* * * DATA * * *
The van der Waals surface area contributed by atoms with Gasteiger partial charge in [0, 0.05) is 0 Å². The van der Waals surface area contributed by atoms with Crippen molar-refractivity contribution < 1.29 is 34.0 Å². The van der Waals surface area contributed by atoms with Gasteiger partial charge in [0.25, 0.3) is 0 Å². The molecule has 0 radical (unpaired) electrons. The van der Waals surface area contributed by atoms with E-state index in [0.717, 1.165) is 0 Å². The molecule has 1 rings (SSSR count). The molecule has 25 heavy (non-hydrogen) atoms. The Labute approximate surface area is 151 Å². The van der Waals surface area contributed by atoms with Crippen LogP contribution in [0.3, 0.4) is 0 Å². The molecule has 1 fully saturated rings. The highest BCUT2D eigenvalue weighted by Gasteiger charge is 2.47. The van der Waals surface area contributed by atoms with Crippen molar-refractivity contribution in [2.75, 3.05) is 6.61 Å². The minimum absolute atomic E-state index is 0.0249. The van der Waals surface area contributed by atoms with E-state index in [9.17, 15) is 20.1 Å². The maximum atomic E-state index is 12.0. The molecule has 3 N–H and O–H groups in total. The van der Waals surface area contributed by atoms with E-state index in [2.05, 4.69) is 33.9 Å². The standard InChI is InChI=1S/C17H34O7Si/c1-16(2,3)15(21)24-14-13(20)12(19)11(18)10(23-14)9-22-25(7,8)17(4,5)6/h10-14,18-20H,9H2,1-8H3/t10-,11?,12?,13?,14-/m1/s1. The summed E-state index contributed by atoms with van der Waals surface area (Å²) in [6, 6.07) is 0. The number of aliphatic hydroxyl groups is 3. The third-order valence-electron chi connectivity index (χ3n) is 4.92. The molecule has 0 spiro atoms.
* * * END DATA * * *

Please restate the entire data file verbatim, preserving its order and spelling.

The van der Waals surface area contributed by atoms with Gasteiger partial charge in [0, 0.05) is 0 Å². The van der Waals surface area contributed by atoms with Crippen molar-refractivity contribution < 1.29 is 34.0 Å². The van der Waals surface area contributed by atoms with Gasteiger partial charge in [0.25, 0.3) is 0 Å². The molecule has 0 radical (unpaired) electrons. The van der Waals surface area contributed by atoms with E-state index in [0.717, 1.165) is 0 Å². The molecule has 1 rings (SSSR count). The molecule has 25 heavy (non-hydrogen) atoms. The Labute approximate surface area is 151 Å². The van der Waals surface area contributed by atoms with Crippen LogP contribution in [0.3, 0.4) is 0 Å². The molecule has 1 fully saturated rings. The highest BCUT2D eigenvalue weighted by Gasteiger charge is 2.47. The van der Waals surface area contributed by atoms with Crippen molar-refractivity contribution in [2.75, 3.05) is 6.61 Å². The minimum absolute atomic E-state index is 0.0249. The van der Waals surface area contributed by atoms with E-state index in [9.17, 15) is 20.1 Å². The maximum atomic E-state index is 12.0. The molecule has 3 N–H and O–H groups in total. The van der Waals surface area contributed by atoms with E-state index in [2.05, 4.69) is 33.9 Å². The standard InChI is InChI=1S/C17H34O7Si/c1-16(2,3)15(21)24-14-13(20)12(19)11(18)10(23-14)9-22-25(7,8)17(4,5)6/h10-14,18-20H,9H2,1-8H3/t10-,11?,12?,13?,14-/m1/s1. The summed E-state index contributed by atoms with van der Waals surface area (Å²) in [6, 6.07) is 0. The number of aliphatic hydroxyl groups is 3. The third-order valence-electron chi connectivity index (χ3n) is 4.92. The molecule has 0 spiro atoms.